On December 10th, Serbia will open new chapters in negotiations with the EU at the intergovernmental conference in Brussels, and the exact number of chapters will depend on the report on the rule of law in the country that will be delivered to the Member States at the beginning of November by the European Commission – RTS sources in Brussels learn.
Austria, which currently presides over the EU, initially intended to organize, as a sign of goodwill towards Serbia, an intergovernmental conference in October, at which the EU would open chapter 9 (financial services). This idea was abandoned because several member states asked to get acquainted with the report on the rule of law first.
This report, which is submitted twice a year by the European Commission, will serve as a basis for the Member States to make a political assessment of how many chapters should be opened for Serbia in December. Currently, there are five chapters that are being considered by the working bodies of the European Council. Belgrade expects at least three of them to be opened before the end of the year – chapter 17 on economic and monetary policy, chapter 18 on statistics and chapter 9 on financial services.
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Some of these chapters will certainly be opened in December, but for Serbia and other Balkan candidates, the EU integration process has not so far experienced the momentum expected when the European Commission’s Strategy for the Western Balkans was published. The Strategy stated the year 2025 as the framework year for membership. A member of the European Parliament, Eduard Kukan says that citing the year 2025 as the framework-date for membership was an incentive for Serbia and others in the Balkans.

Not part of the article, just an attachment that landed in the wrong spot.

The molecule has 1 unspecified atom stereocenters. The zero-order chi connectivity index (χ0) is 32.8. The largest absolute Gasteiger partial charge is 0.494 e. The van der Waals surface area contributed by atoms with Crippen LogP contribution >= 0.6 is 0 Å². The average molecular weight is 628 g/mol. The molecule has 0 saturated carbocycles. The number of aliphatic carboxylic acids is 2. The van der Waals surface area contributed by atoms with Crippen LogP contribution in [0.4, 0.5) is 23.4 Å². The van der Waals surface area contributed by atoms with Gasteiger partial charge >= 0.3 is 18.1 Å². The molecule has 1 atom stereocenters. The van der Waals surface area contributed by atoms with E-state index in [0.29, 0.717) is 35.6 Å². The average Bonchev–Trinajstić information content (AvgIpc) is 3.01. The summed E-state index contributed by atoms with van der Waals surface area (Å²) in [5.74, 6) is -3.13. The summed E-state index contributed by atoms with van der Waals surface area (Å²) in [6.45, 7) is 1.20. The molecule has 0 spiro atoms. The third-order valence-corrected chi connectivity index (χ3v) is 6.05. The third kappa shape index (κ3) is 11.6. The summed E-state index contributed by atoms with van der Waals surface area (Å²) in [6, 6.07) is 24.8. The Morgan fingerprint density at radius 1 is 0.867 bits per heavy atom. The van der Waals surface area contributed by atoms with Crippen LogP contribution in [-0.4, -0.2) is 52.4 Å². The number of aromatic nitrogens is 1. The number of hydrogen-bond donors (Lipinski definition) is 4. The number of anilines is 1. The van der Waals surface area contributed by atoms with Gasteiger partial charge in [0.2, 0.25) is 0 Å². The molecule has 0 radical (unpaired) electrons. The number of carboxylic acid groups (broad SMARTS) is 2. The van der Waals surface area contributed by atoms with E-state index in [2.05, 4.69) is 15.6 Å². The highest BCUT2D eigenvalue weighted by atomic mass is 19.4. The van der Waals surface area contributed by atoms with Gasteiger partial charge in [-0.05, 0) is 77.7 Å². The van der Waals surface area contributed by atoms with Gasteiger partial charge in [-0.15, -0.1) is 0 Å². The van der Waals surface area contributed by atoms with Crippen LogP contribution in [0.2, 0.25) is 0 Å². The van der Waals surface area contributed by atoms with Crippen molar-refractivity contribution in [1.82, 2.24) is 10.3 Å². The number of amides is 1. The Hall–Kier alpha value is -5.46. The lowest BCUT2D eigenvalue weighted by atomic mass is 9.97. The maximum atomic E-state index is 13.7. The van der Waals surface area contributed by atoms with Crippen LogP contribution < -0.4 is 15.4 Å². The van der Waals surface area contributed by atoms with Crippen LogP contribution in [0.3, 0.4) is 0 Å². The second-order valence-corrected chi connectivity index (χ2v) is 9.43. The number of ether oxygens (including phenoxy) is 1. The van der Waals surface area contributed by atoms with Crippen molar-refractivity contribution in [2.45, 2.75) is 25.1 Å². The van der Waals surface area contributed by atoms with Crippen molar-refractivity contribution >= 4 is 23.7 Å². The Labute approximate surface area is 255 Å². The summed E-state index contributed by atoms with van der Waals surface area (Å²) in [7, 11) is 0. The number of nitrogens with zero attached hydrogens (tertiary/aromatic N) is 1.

At the current pace of Serbia opening 2 chapters during one EU presidency, or 4 new chapters a year, it will take another five years to open all the remaining chapters. So far, only “lighter” chapters have been opened, for which the EU has not generally set the opening criteria. One of the problems is the action plan for Chapters 23 and 24, with the set deadlines for the implementation of reforms in the rule of law being too ambitious, hence Serbia often finds itself in a position that it cannot meet the deadlines it has set for itself.
“Any such delay gives an additional excuse to sceptical member states to stall with the opening of new chapters,” diplomats in Brussels say. The European Parliament rapporteur for Serbia, David McAlister believes that in many political areas there is room for progress, primarily in the area of the rule of law, the fight against corruption and crime and media freedom.
He points out that the Government of Serbia is aware that EU accession is a very difficult and demanding job. “I am confident that the government is ready to continue this job so that Serbia can join the EU at some point,” McAlister said.
December this year will pose a new test for Serbia to prove how well it has performed in reforms, but also for the EU member states to show the political will to proceed with the EU enlargement to include Balkan states. The EU’s readiness to receive new members, the state of the rule of law in Serbia and the solution for the Kosovo issue will be decisive factors in the process.
This post is also available in: Italiano